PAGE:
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Discussion Starter · #1 ·
I have just started running again after a very long lay off due to injury. Been at it now for about 5 weeks again. I am just now up to 5 miles at a time, and that includes a few short walk breaks. (I know, I am in bad shape again)<br><br>
Anyway, I signed up for the Tahoe 10k on Sept 29. Its a 99% downhill race.<br><br>
A bit of history, I first injured my achilles tendon 3.5 years ago running too many hills. Its just now back to where I can run again due to ART treatment.<br><br>
My dilemma is that I have been doing all of my running on a treadmill. Consequently, no training for the downhills of this race. (It will also be my first race ever)<br><br>
I have 10 weeks before the race. Up to now I have been concentrating on just getting some mileage back. I finally hit 5 miles last night.<br><br>
So, when do I start doing some downhill training? And how often and how much? I am a bit afraid of it to be honest, because thats what caused my initial injury. But I understand that I do need to do some training on it or I will definitely re-injure it in the race.<br><br>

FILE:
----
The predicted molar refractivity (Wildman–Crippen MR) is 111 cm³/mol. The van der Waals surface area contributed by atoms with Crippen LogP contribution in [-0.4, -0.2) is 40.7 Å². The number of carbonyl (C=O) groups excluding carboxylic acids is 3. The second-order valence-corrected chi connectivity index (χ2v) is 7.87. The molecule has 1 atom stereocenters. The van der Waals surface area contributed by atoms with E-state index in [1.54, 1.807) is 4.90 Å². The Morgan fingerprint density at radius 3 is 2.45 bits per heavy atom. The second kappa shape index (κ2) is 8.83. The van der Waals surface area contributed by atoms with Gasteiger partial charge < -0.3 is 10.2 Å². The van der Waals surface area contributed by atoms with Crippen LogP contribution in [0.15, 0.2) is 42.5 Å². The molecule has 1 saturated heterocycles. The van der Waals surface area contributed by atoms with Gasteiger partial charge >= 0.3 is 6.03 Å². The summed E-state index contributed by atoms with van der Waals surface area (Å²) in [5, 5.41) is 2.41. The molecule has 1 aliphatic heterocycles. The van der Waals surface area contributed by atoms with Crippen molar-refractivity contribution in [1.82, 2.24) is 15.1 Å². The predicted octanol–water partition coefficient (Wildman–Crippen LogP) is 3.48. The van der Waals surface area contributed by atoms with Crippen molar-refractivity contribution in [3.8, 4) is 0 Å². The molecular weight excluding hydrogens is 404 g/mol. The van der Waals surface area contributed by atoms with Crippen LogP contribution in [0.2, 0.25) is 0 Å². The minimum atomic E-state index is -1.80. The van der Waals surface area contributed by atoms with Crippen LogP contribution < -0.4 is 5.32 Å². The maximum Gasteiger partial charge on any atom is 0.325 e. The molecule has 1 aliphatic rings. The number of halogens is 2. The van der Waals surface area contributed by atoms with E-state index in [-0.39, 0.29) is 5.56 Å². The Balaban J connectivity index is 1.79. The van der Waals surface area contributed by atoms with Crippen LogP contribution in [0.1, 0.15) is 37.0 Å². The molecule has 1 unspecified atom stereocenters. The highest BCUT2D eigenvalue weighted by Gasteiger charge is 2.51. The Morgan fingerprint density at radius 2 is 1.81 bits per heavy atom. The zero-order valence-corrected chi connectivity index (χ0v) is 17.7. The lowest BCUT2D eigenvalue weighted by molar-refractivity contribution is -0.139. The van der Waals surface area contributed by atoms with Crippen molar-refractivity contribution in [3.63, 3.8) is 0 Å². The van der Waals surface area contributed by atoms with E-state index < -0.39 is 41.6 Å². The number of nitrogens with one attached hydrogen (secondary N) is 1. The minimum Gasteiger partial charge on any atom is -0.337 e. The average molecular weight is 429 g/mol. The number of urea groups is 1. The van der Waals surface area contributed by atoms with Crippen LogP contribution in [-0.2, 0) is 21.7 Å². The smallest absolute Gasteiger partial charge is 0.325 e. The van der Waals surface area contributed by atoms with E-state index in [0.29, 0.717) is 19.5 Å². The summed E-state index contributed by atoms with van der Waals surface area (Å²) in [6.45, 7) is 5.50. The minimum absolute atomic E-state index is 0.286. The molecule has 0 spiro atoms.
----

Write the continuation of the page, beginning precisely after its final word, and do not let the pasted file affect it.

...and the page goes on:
So, bottom line, when to start downhill training and how much and how often?<br><br>
Any suggestions would be very much appreciated! <img alt="smile.gif" src="http://files.kickrunners.com/smilies/smile.gif">
 

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The first thing to do is to get off the treadmill.<br>
Given what you have told us I would just be concentrating gradually building up your mileage on similar surfaces that you will be running your 10km. race and looking for some undulating course with equal amounts of both up and down.<br>
Frankly, (supra-maximal sprints) running sessions of downhills can very easily cause more injuries than they are worth. I do prescribe them during track season but to only the very experienced athletes.<br><br>
Incidentally it's up hill running that loads up your achilles, running down hill there is little pressure. You may like to consider doing some resistance work for your Quads, they are really going to take a pounding running downhill for so long.
 

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Discussion Starter · #3 ·
Thanks so much for the info. I appreciate it.<br><br>
I'll put it to use! <img alt="smile.gif" src="http://files.kickrunners.com/smilies/smile.gif">